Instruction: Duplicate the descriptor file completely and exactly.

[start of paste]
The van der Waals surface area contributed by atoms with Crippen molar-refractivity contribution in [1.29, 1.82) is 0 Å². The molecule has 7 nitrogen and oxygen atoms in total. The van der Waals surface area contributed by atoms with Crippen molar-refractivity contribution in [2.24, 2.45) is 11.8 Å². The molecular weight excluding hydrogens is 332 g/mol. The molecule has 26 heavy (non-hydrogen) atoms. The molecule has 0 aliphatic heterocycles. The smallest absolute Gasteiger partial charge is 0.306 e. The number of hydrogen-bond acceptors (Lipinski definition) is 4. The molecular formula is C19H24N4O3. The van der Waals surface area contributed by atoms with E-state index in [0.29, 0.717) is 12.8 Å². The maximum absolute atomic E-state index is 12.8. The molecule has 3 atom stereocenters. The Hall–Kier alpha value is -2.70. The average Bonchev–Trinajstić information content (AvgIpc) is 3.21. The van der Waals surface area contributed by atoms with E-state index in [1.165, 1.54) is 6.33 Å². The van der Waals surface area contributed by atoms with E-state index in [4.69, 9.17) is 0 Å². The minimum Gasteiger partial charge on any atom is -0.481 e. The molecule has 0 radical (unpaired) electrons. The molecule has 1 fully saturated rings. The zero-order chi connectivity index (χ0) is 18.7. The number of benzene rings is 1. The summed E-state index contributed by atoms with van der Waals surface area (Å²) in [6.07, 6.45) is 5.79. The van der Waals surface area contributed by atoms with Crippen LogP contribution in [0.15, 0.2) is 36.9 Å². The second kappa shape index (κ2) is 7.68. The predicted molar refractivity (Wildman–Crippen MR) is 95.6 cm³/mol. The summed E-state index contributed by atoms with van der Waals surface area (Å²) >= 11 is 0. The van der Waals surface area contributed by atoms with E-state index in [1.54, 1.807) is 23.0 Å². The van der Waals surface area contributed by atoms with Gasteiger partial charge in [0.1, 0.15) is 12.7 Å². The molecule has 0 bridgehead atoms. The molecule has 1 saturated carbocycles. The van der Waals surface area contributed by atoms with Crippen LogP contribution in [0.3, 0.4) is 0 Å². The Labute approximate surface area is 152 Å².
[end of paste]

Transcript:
The van der Waals surface area contributed by atoms with Crippen molar-refractivity contribution in [1.29, 1.82) is 0 Å². The molecule has 7 nitrogen and oxygen atoms in total. The van der Waals surface area contributed by atoms with Crippen molar-refractivity contribution in [2.24, 2.45) is 11.8 Å². The molecular weight excluding hydrogens is 332 g/mol. The molecule has 26 heavy (non-hydrogen) atoms. The molecule has 0 aliphatic heterocycles. The smallest absolute Gasteiger partial charge is 0.306 e. The number of hydrogen-bond acceptors (Lipinski definition) is 4. The molecular formula is C19H24N4O3. The van der Waals surface area contributed by atoms with E-state index in [0.29, 0.717) is 12.8 Å². The maximum absolute atomic E-state index is 12.8. The molecule has 3 atom stereocenters. The Hall–Kier alpha value is -2.70. The average Bonchev–Trinajstić information content (AvgIpc) is 3.21. The van der Waals surface area contributed by atoms with E-state index in [1.165, 1.54) is 6.33 Å². The van der Waals surface area contributed by atoms with E-state index in [4.69, 9.17) is 0 Å². The minimum Gasteiger partial charge on any atom is -0.481 e. The molecule has 0 radical (unpaired) electrons. The molecule has 1 fully saturated rings. The zero-order chi connectivity index (χ0) is 18.7. The number of benzene rings is 1. The summed E-state index contributed by atoms with van der Waals surface area (Å²) in [6.07, 6.45) is 5.79. The van der Waals surface area contributed by atoms with Crippen LogP contribution in [0.15, 0.2) is 36.9 Å². The second kappa shape index (κ2) is 7.68. The predicted molar refractivity (Wildman–Crippen MR) is 95.6 cm³/mol. The summed E-state index contributed by atoms with van der Waals surface area (Å²) >= 11 is 0. The van der Waals surface area contributed by atoms with E-state index in [1.54, 1.807) is 23.0 Å². The van der Waals surface area contributed by atoms with Gasteiger partial charge in [0.1, 0.15) is 12.7 Å². The molecule has 0 bridgehead atoms. The molecule has 1 saturated carbocycles. The van der Waals surface area contributed by atoms with Crippen LogP contribution in [0.3, 0.4) is 0 Å². The Labute approximate surface area is 152 Å².